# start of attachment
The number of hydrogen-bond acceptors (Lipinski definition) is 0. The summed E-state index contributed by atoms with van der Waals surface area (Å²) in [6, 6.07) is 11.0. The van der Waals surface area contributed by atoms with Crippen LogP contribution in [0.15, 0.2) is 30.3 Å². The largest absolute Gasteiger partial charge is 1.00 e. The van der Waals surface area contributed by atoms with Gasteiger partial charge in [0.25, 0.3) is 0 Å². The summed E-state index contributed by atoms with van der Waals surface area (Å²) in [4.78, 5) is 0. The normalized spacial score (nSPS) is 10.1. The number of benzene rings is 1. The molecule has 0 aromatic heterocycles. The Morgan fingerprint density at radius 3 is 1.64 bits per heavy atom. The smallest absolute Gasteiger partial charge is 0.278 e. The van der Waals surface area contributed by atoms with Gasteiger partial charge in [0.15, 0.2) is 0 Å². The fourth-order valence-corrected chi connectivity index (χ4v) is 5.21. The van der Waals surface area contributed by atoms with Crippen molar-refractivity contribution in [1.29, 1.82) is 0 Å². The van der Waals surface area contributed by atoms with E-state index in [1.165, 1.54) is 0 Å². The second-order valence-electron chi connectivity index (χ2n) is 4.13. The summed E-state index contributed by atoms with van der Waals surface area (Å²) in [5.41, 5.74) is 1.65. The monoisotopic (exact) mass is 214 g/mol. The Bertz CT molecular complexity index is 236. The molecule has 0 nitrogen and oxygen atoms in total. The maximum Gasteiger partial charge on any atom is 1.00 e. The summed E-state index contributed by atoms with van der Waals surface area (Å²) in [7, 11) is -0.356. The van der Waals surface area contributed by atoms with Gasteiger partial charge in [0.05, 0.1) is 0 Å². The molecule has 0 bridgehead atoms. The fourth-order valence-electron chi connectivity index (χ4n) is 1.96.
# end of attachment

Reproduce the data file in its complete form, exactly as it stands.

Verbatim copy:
The number of hydrogen-bond acceptors (Lipinski definition) is 0. The summed E-state index contributed by atoms with van der Waals surface area (Å²) in [6, 6.07) is 11.0. The van der Waals surface area contributed by atoms with Crippen LogP contribution in [0.15, 0.2) is 30.3 Å². The largest absolute Gasteiger partial charge is 1.00 e. The van der Waals surface area contributed by atoms with Gasteiger partial charge in [0.25, 0.3) is 0 Å². The summed E-state index contributed by atoms with van der Waals surface area (Å²) in [4.78, 5) is 0. The normalized spacial score (nSPS) is 10.1. The number of benzene rings is 1. The molecule has 0 aromatic heterocycles. The Morgan fingerprint density at radius 3 is 1.64 bits per heavy atom. The smallest absolute Gasteiger partial charge is 0.278 e. The van der Waals surface area contributed by atoms with Gasteiger partial charge in [0.15, 0.2) is 0 Å². The fourth-order valence-corrected chi connectivity index (χ4v) is 5.21. The van der Waals surface area contributed by atoms with Crippen molar-refractivity contribution in [1.29, 1.82) is 0 Å². The van der Waals surface area contributed by atoms with E-state index in [1.165, 1.54) is 0 Å². The second-order valence-electron chi connectivity index (χ2n) is 4.13. The summed E-state index contributed by atoms with van der Waals surface area (Å²) in [5.41, 5.74) is 1.65. The monoisotopic (exact) mass is 214 g/mol. The Bertz CT molecular complexity index is 236. The molecule has 0 nitrogen and oxygen atoms in total. The maximum Gasteiger partial charge on any atom is 1.00 e. The summed E-state index contributed by atoms with van der Waals surface area (Å²) in [7, 11) is -0.356. The van der Waals surface area contributed by atoms with Gasteiger partial charge in [0.05, 0.1) is 0 Å². The molecule has 0 bridgehead atoms. The fourth-order valence-electron chi connectivity index (χ4n) is 1.96.